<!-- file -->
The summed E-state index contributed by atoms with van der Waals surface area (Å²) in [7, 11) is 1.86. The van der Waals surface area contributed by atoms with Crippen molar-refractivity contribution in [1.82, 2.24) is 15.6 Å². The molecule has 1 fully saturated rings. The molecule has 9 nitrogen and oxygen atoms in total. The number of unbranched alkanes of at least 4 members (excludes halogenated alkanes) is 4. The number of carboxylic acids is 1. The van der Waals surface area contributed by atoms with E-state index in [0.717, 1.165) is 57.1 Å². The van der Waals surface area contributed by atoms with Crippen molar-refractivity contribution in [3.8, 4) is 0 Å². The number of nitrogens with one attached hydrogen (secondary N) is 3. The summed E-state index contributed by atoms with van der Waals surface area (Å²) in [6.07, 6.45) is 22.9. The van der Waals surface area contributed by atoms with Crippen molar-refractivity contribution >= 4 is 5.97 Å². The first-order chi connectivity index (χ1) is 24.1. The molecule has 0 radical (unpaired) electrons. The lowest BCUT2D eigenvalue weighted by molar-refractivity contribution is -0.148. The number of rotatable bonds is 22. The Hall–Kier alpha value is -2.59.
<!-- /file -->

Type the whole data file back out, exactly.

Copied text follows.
The summed E-state index contributed by atoms with van der Waals surface area (Å²) in [7, 11) is 1.86. The van der Waals surface area contributed by atoms with Crippen molar-refractivity contribution in [1.82, 2.24) is 15.6 Å². The molecule has 1 fully saturated rings. The molecule has 9 nitrogen and oxygen atoms in total. The number of unbranched alkanes of at least 4 members (excludes halogenated alkanes) is 4. The number of carboxylic acids is 1. The van der Waals surface area contributed by atoms with E-state index in [0.717, 1.165) is 57.1 Å². The van der Waals surface area contributed by atoms with Crippen molar-refractivity contribution in [3.8, 4) is 0 Å². The number of nitrogens with one attached hydrogen (secondary N) is 3. The summed E-state index contributed by atoms with van der Waals surface area (Å²) in [6.07, 6.45) is 22.9. The van der Waals surface area contributed by atoms with Crippen molar-refractivity contribution >= 4 is 5.97 Å². The first-order chi connectivity index (χ1) is 24.1. The molecule has 0 radical (unpaired) electrons. The lowest BCUT2D eigenvalue weighted by molar-refractivity contribution is -0.148. The number of rotatable bonds is 22. The Hall–Kier alpha value is -2.59.